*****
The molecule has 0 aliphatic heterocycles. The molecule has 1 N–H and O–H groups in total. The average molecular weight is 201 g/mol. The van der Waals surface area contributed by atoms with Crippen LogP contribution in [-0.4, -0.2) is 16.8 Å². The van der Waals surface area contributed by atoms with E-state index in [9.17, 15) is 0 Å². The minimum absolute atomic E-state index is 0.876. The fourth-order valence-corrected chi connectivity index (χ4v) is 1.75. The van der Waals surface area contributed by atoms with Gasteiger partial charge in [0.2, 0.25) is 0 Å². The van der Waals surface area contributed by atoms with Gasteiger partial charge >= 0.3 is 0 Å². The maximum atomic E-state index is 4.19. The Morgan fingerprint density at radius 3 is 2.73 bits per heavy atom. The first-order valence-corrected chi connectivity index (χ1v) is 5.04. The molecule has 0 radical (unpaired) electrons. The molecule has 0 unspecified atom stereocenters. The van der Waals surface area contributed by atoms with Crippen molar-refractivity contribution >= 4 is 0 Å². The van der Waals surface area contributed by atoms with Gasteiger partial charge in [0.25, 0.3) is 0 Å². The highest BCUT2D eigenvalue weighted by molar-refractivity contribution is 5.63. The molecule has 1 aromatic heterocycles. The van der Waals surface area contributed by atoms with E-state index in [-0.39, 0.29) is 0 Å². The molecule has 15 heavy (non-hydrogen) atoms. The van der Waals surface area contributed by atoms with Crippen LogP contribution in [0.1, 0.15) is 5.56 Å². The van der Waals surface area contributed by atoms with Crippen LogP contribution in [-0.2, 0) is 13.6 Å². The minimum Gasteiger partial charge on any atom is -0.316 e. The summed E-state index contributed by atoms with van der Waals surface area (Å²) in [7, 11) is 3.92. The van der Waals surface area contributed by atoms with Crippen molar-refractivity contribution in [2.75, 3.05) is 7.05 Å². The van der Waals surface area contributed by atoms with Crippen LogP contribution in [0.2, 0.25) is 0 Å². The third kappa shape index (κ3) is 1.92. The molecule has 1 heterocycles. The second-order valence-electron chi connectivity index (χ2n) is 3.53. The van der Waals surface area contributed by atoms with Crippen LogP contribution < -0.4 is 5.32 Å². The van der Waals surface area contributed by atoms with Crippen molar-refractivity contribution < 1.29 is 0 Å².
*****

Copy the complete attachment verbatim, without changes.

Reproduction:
The molecule has 0 aliphatic heterocycles. The molecule has 1 N–H and O–H groups in total. The average molecular weight is 201 g/mol. The van der Waals surface area contributed by atoms with Crippen LogP contribution in [-0.4, -0.2) is 16.8 Å². The van der Waals surface area contributed by atoms with E-state index in [9.17, 15) is 0 Å². The minimum absolute atomic E-state index is 0.876. The fourth-order valence-corrected chi connectivity index (χ4v) is 1.75. The van der Waals surface area contributed by atoms with Gasteiger partial charge in [0.2, 0.25) is 0 Å². The van der Waals surface area contributed by atoms with Gasteiger partial charge >= 0.3 is 0 Å². The maximum atomic E-state index is 4.19. The Morgan fingerprint density at radius 3 is 2.73 bits per heavy atom. The first-order valence-corrected chi connectivity index (χ1v) is 5.04. The molecule has 0 radical (unpaired) electrons. The molecule has 0 unspecified atom stereocenters. The van der Waals surface area contributed by atoms with Crippen molar-refractivity contribution >= 4 is 0 Å². The van der Waals surface area contributed by atoms with Gasteiger partial charge in [0.25, 0.3) is 0 Å². The highest BCUT2D eigenvalue weighted by molar-refractivity contribution is 5.63. The molecule has 1 aromatic heterocycles. The van der Waals surface area contributed by atoms with E-state index in [-0.39, 0.29) is 0 Å². The molecule has 15 heavy (non-hydrogen) atoms. The van der Waals surface area contributed by atoms with Crippen LogP contribution in [0.1, 0.15) is 5.56 Å². The van der Waals surface area contributed by atoms with Crippen LogP contribution in [-0.2, 0) is 13.6 Å². The minimum Gasteiger partial charge on any atom is -0.316 e. The summed E-state index contributed by atoms with van der Waals surface area (Å²) in [7, 11) is 3.92. The van der Waals surface area contributed by atoms with Crippen molar-refractivity contribution in [2.75, 3.05) is 7.05 Å². The van der Waals surface area contributed by atoms with Crippen LogP contribution in [0.2, 0.25) is 0 Å². The third kappa shape index (κ3) is 1.92. The molecule has 1 heterocycles. The second-order valence-electron chi connectivity index (χ2n) is 3.53. The van der Waals surface area contributed by atoms with Crippen LogP contribution < -0.4 is 5.32 Å². The van der Waals surface area contributed by atoms with Crippen molar-refractivity contribution < 1.29 is 0 Å².